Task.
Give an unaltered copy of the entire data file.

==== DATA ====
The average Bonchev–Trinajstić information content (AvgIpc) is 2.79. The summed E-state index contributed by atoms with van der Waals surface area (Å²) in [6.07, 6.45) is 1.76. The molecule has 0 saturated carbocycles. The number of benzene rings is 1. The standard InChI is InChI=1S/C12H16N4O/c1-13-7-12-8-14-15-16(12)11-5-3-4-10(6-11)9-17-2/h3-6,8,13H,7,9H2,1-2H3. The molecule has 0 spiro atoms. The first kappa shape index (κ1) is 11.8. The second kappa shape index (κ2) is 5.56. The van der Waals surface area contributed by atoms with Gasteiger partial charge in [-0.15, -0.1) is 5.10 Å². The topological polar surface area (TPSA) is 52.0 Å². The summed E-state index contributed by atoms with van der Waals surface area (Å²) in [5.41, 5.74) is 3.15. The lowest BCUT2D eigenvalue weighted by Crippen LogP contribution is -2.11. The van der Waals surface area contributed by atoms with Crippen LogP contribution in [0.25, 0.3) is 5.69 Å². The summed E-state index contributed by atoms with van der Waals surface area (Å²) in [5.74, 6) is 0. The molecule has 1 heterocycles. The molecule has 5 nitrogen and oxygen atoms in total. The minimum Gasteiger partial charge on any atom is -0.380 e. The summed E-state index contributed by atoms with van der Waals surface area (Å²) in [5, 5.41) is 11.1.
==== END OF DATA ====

The average Bonchev–Trinajstić information content (AvgIpc) is 2.79. The summed E-state index contributed by atoms with van der Waals surface area (Å²) in [6.07, 6.45) is 1.76. The molecule has 0 saturated carbocycles. The number of benzene rings is 1. The standard InChI is InChI=1S/C12H16N4O/c1-13-7-12-8-14-15-16(12)11-5-3-4-10(6-11)9-17-2/h3-6,8,13H,7,9H2,1-2H3. The molecule has 0 spiro atoms. The first kappa shape index (κ1) is 11.8. The second kappa shape index (κ2) is 5.56. The van der Waals surface area contributed by atoms with Gasteiger partial charge in [-0.15, -0.1) is 5.10 Å². The topological polar surface area (TPSA) is 52.0 Å². The summed E-state index contributed by atoms with van der Waals surface area (Å²) in [5.41, 5.74) is 3.15. The lowest BCUT2D eigenvalue weighted by Crippen LogP contribution is -2.11. The van der Waals surface area contributed by atoms with Crippen LogP contribution in [0.25, 0.3) is 5.69 Å². The summed E-state index contributed by atoms with van der Waals surface area (Å²) in [5.74, 6) is 0. The molecule has 1 heterocycles. The molecule has 5 nitrogen and oxygen atoms in total. The minimum Gasteiger partial charge on any atom is -0.380 e. The summed E-state index contributed by atoms with van der Waals surface area (Å²) in [5, 5.41) is 11.1.